Should be fun, and I don't know about the rest of the guys, but since I'm in Chicago, I'll likely be celebrating St. Patrick's Day, so I'll bring green beer along (for everyone of age, of course). Tune in to WoW Radio tomorrow afternoon at 3:30pm EST to join us for the WoW Insider Show, the best bear-related WoW podcast you'll ever find.
Addon updating made easy - Fri, 14 Mar 2008 16:30:00 EST With 2.4 looming, many of you are on the verge of an addon crisis. With most major content patches comes the horror of watching your lovingly crafted UI crumble into out-of-date obscurity. Amidst the chaos, some crusade to protect us addon pilgrims on our journey to updated bliss .
These brave souls have developed addons that automate the updating process, and they just save your soul in the coming weeks when we face the Sunwell. Many of you already use programs to manage this process, but for those of you doing it addon-by-addon there are some other options.
The developer of UI Central 4.0 was kind enough to tip us off to the new version of this software package. Stop! Before my fellow Mac users sigh and move on, this one will work with OS X Leopard, so there may yet be hope for your salvation. However, you must have an Intel-based Mac, as I sadly discovered.
Cross-faction inspecting now available on the PTR - Fri, 14 Mar 2008 16:00:00 EST Great news for compulsive /inspect-ors from the new patch -- Hortus confirms that in neutral areas and out of combat, players will be able to do a little cross-faction inspecting. No more will you have to wonder what kind of helmet that dirty Human Warrior is wearing around Shattrath -- you'll be able to pull them right up and check out all of their gear.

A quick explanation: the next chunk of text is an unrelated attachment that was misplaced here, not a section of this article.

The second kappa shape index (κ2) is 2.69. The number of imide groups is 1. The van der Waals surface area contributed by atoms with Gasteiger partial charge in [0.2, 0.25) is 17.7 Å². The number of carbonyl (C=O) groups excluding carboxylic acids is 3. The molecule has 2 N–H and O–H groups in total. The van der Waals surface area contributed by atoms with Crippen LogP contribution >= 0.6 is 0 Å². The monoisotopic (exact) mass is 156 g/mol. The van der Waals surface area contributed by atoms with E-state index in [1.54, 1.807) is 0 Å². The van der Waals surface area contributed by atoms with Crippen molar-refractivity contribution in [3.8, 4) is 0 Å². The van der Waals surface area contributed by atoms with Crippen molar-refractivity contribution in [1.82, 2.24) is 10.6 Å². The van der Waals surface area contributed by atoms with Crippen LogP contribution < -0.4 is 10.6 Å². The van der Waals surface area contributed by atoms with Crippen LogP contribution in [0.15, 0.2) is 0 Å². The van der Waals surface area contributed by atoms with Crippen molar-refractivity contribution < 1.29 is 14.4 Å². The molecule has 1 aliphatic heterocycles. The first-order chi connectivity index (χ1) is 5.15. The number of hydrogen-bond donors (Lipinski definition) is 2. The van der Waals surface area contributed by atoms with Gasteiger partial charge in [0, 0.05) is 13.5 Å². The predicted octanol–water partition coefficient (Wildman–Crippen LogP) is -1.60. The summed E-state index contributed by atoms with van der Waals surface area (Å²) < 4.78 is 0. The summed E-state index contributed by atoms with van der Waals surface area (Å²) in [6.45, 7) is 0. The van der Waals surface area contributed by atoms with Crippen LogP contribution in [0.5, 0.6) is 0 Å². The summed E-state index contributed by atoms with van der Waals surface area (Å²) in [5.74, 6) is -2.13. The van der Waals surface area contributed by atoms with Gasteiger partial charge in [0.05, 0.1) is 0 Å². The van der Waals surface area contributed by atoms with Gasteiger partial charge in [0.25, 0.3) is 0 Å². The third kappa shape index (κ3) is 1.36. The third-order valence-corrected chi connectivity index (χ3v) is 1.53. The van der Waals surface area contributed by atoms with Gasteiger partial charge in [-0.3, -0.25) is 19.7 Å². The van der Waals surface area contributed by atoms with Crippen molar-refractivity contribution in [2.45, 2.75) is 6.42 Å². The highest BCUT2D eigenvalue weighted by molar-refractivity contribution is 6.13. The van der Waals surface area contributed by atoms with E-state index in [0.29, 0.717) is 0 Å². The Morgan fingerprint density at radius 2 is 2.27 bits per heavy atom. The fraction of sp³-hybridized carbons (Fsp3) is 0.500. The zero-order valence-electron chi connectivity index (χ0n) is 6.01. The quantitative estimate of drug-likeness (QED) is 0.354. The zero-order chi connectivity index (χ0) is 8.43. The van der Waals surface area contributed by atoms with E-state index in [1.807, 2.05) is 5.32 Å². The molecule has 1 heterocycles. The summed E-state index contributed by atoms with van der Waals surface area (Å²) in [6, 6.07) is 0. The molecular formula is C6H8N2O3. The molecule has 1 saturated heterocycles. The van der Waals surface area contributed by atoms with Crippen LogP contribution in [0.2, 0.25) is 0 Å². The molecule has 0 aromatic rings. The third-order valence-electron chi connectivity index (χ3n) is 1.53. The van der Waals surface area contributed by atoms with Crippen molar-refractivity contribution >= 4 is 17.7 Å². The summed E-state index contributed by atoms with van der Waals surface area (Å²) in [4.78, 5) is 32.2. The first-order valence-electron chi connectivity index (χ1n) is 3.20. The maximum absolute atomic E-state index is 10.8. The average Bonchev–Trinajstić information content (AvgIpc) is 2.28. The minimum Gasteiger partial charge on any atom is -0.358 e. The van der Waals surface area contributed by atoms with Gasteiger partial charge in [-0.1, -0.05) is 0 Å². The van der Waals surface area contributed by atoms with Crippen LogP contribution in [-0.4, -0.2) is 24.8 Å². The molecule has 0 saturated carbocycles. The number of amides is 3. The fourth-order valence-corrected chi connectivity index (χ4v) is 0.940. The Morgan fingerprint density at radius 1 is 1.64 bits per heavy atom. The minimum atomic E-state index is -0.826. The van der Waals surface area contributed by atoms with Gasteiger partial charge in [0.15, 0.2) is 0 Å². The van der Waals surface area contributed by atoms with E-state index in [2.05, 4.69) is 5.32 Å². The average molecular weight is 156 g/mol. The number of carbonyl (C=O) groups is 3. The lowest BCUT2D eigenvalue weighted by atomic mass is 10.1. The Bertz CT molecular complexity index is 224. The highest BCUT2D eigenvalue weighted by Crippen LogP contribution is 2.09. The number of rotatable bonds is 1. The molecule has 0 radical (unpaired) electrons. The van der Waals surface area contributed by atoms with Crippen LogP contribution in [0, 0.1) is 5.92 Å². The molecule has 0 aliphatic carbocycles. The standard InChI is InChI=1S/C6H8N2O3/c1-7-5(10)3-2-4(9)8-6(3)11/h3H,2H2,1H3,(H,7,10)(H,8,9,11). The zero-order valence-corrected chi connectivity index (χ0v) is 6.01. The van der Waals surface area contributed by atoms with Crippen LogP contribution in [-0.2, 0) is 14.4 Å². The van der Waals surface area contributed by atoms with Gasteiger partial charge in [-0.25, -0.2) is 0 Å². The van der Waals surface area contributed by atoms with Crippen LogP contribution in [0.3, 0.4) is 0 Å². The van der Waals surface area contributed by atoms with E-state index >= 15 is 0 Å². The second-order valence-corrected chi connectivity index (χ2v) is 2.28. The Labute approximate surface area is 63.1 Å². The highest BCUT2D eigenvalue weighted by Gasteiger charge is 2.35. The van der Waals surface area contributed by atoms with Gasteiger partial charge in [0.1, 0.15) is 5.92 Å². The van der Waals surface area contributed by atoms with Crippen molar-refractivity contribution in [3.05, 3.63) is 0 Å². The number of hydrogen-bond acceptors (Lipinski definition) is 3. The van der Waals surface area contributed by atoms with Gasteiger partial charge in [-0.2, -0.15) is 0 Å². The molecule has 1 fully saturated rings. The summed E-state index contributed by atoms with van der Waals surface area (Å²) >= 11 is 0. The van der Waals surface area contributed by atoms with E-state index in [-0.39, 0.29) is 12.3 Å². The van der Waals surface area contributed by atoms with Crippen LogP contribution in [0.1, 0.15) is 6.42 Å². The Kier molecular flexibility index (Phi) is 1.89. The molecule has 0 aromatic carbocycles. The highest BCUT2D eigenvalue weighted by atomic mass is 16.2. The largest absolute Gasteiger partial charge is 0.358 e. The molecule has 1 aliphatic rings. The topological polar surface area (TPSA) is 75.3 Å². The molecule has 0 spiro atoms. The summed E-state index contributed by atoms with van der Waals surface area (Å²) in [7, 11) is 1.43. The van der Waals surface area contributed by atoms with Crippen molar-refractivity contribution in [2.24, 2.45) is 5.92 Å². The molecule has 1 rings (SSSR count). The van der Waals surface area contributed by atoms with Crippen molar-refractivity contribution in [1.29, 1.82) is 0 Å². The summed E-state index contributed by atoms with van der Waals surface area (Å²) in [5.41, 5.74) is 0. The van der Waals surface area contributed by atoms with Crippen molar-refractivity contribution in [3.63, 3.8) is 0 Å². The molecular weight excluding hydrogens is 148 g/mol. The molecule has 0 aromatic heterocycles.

The sky, as you may have noticed, didn't fall when Inspect changed back in patch 2.3 to let anyone see anyone else's gear and talents, and it won't fall again when this change is introduced (trust me). It is interesting to consider how much the Armory has changed the game, though -- odds are that if you'd suggested that we should be able to check the other faction's gear and talents to a developer at the launch of vanilla WoW, they'd have said that, like limiting cross-faction communication, it wasn't right for the feel of the game they wanted to make.
But now that the Armory is up and showing off everyone's secret gear of shame, there's no reason to hide it any more in the game either.
Behold Frostmourne! - Fri, 14 Mar 2008 15:30:00 EST No, seriously, behold Frostmourne! (Block of ice trapping the undead soul of Ner'zhul sold separately.) Now, I generally don't collect mechandise. I ignored the t-shirts, I didn't get the toys, I only read the comic book because I'm a lore geek.
But look at it.
It's Frostmourne. It's a 47 inch replica of the greatest, most evil runesword yet seen in game! This thing is aimed directly at my wallet. It's actually a huge mistake on my part to even post this because my wife reads the site and now she'll know what she's getting for our anniversary.
I'm just kidding, this baby's all mine.
I do wonder if it will be disappointing if I get it and it doesn't tear away my soul and drive me onward to serve the malevolent will of the Lich King. I mean, that's part of the draw, right? I mean, just check out the stats for this thing! (Warning, stats are a joke from Blizzcon.)